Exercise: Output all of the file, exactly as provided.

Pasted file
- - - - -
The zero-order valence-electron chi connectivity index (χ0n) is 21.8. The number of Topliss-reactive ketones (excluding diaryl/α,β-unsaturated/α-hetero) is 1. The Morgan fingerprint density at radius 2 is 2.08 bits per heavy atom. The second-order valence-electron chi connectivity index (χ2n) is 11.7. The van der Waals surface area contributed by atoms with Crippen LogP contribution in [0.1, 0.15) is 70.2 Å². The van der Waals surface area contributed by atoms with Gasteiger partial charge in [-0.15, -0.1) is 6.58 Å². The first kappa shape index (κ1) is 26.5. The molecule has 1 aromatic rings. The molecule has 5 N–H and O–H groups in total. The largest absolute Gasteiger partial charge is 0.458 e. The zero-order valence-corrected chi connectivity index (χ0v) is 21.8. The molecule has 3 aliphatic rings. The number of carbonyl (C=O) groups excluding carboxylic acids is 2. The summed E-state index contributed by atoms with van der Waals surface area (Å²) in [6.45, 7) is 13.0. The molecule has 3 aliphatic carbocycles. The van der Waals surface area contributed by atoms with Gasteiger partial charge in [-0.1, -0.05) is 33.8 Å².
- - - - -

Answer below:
The zero-order valence-electron chi connectivity index (χ0n) is 21.8. The number of Topliss-reactive ketones (excluding diaryl/α,β-unsaturated/α-hetero) is 1. The Morgan fingerprint density at radius 2 is 2.08 bits per heavy atom. The second-order valence-electron chi connectivity index (χ2n) is 11.7. The van der Waals surface area contributed by atoms with Crippen LogP contribution in [0.1, 0.15) is 70.2 Å². The van der Waals surface area contributed by atoms with Gasteiger partial charge in [-0.15, -0.1) is 6.58 Å². The first kappa shape index (κ1) is 26.5. The molecule has 1 aromatic rings. The molecule has 5 N–H and O–H groups in total. The largest absolute Gasteiger partial charge is 0.458 e. The zero-order valence-corrected chi connectivity index (χ0v) is 21.8. The molecule has 3 aliphatic rings. The number of carbonyl (C=O) groups excluding carboxylic acids is 2. The summed E-state index contributed by atoms with van der Waals surface area (Å²) in [6.45, 7) is 13.0. The molecule has 3 aliphatic carbocycles. The van der Waals surface area contributed by atoms with Gasteiger partial charge in [-0.1, -0.05) is 33.8 Å².